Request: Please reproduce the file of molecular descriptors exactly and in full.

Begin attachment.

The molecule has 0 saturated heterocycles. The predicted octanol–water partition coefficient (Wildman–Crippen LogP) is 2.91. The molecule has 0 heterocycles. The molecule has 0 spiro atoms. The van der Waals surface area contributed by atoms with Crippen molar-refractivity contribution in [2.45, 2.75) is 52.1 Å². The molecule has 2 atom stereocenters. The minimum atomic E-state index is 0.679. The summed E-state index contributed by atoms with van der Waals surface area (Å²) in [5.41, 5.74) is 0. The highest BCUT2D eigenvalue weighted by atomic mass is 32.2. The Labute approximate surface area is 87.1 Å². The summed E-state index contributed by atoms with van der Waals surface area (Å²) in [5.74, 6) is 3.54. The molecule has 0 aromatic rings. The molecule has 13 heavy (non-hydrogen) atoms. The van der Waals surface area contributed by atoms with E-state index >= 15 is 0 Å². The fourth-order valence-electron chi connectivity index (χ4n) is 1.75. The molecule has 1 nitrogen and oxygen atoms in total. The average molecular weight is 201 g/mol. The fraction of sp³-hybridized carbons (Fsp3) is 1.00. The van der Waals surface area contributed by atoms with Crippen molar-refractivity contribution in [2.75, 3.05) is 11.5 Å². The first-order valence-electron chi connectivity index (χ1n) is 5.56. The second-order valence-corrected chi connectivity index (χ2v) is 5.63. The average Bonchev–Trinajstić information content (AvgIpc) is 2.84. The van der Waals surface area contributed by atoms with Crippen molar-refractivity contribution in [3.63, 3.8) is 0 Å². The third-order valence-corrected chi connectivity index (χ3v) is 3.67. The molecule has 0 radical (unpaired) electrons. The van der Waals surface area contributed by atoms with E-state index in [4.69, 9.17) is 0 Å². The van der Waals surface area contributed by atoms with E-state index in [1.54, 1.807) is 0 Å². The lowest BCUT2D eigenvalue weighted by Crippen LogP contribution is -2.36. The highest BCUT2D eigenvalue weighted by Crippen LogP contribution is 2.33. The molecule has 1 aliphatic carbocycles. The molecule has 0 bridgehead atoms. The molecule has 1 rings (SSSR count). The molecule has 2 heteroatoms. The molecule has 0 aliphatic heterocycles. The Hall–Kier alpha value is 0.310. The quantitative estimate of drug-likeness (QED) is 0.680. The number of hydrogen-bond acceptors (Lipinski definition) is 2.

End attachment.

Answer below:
The molecule has 0 saturated heterocycles. The predicted octanol–water partition coefficient (Wildman–Crippen LogP) is 2.91. The molecule has 0 heterocycles. The molecule has 0 spiro atoms. The van der Waals surface area contributed by atoms with Crippen molar-refractivity contribution in [2.45, 2.75) is 52.1 Å². The molecule has 2 atom stereocenters. The minimum atomic E-state index is 0.679. The summed E-state index contributed by atoms with van der Waals surface area (Å²) in [5.41, 5.74) is 0. The highest BCUT2D eigenvalue weighted by atomic mass is 32.2. The Labute approximate surface area is 87.1 Å². The summed E-state index contributed by atoms with van der Waals surface area (Å²) in [5.74, 6) is 3.54. The molecule has 0 aromatic rings. The molecule has 13 heavy (non-hydrogen) atoms. The van der Waals surface area contributed by atoms with E-state index >= 15 is 0 Å². The fourth-order valence-electron chi connectivity index (χ4n) is 1.75. The molecule has 1 nitrogen and oxygen atoms in total. The average molecular weight is 201 g/mol. The fraction of sp³-hybridized carbons (Fsp3) is 1.00. The van der Waals surface area contributed by atoms with Crippen molar-refractivity contribution in [2.75, 3.05) is 11.5 Å². The first-order valence-electron chi connectivity index (χ1n) is 5.56. The second-order valence-corrected chi connectivity index (χ2v) is 5.63. The average Bonchev–Trinajstić information content (AvgIpc) is 2.84. The van der Waals surface area contributed by atoms with Crippen molar-refractivity contribution in [3.63, 3.8) is 0 Å². The third-order valence-corrected chi connectivity index (χ3v) is 3.67. The molecule has 0 radical (unpaired) electrons. The van der Waals surface area contributed by atoms with E-state index in [4.69, 9.17) is 0 Å². The van der Waals surface area contributed by atoms with E-state index in [1.54, 1.807) is 0 Å². The lowest BCUT2D eigenvalue weighted by Crippen LogP contribution is -2.36. The highest BCUT2D eigenvalue weighted by Crippen LogP contribution is 2.33. The molecule has 1 aliphatic carbocycles. The molecule has 0 bridgehead atoms. The molecule has 1 rings (SSSR count). The molecule has 2 heteroatoms. The molecule has 0 aliphatic heterocycles. The Hall–Kier alpha value is 0.310. The quantitative estimate of drug-likeness (QED) is 0.680. The number of hydrogen-bond acceptors (Lipinski definition) is 2.